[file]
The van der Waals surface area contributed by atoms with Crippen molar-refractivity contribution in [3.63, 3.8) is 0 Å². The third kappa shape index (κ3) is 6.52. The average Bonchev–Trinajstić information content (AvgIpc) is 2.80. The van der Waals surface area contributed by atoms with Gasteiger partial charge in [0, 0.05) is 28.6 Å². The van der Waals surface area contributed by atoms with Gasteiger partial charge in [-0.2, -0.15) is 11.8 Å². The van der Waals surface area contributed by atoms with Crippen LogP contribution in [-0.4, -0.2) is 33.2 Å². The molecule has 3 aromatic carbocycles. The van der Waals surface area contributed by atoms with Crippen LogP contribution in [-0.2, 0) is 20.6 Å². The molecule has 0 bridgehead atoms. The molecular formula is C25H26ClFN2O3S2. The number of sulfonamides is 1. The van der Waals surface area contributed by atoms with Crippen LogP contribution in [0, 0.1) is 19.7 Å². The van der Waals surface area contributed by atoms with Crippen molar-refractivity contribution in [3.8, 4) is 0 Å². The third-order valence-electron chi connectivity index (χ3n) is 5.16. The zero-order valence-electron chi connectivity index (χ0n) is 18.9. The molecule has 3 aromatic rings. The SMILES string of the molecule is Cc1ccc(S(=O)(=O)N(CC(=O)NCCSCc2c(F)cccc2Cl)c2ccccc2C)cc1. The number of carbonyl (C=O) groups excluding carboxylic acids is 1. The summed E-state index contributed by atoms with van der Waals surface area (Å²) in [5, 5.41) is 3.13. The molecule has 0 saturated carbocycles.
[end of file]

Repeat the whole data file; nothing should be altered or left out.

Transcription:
The van der Waals surface area contributed by atoms with Crippen molar-refractivity contribution in [3.63, 3.8) is 0 Å². The third kappa shape index (κ3) is 6.52. The average Bonchev–Trinajstić information content (AvgIpc) is 2.80. The van der Waals surface area contributed by atoms with Gasteiger partial charge in [0, 0.05) is 28.6 Å². The van der Waals surface area contributed by atoms with Gasteiger partial charge in [-0.2, -0.15) is 11.8 Å². The van der Waals surface area contributed by atoms with Crippen LogP contribution in [-0.4, -0.2) is 33.2 Å². The molecule has 3 aromatic carbocycles. The van der Waals surface area contributed by atoms with Crippen LogP contribution in [-0.2, 0) is 20.6 Å². The molecule has 0 bridgehead atoms. The molecular formula is C25H26ClFN2O3S2. The number of sulfonamides is 1. The van der Waals surface area contributed by atoms with Crippen LogP contribution in [0, 0.1) is 19.7 Å². The van der Waals surface area contributed by atoms with Crippen molar-refractivity contribution in [3.8, 4) is 0 Å². The third-order valence-electron chi connectivity index (χ3n) is 5.16. The zero-order valence-electron chi connectivity index (χ0n) is 18.9. The molecule has 3 aromatic rings. The SMILES string of the molecule is Cc1ccc(S(=O)(=O)N(CC(=O)NCCSCc2c(F)cccc2Cl)c2ccccc2C)cc1. The number of carbonyl (C=O) groups excluding carboxylic acids is 1. The summed E-state index contributed by atoms with van der Waals surface area (Å²) in [5, 5.41) is 3.13. The molecule has 0 saturated carbocycles.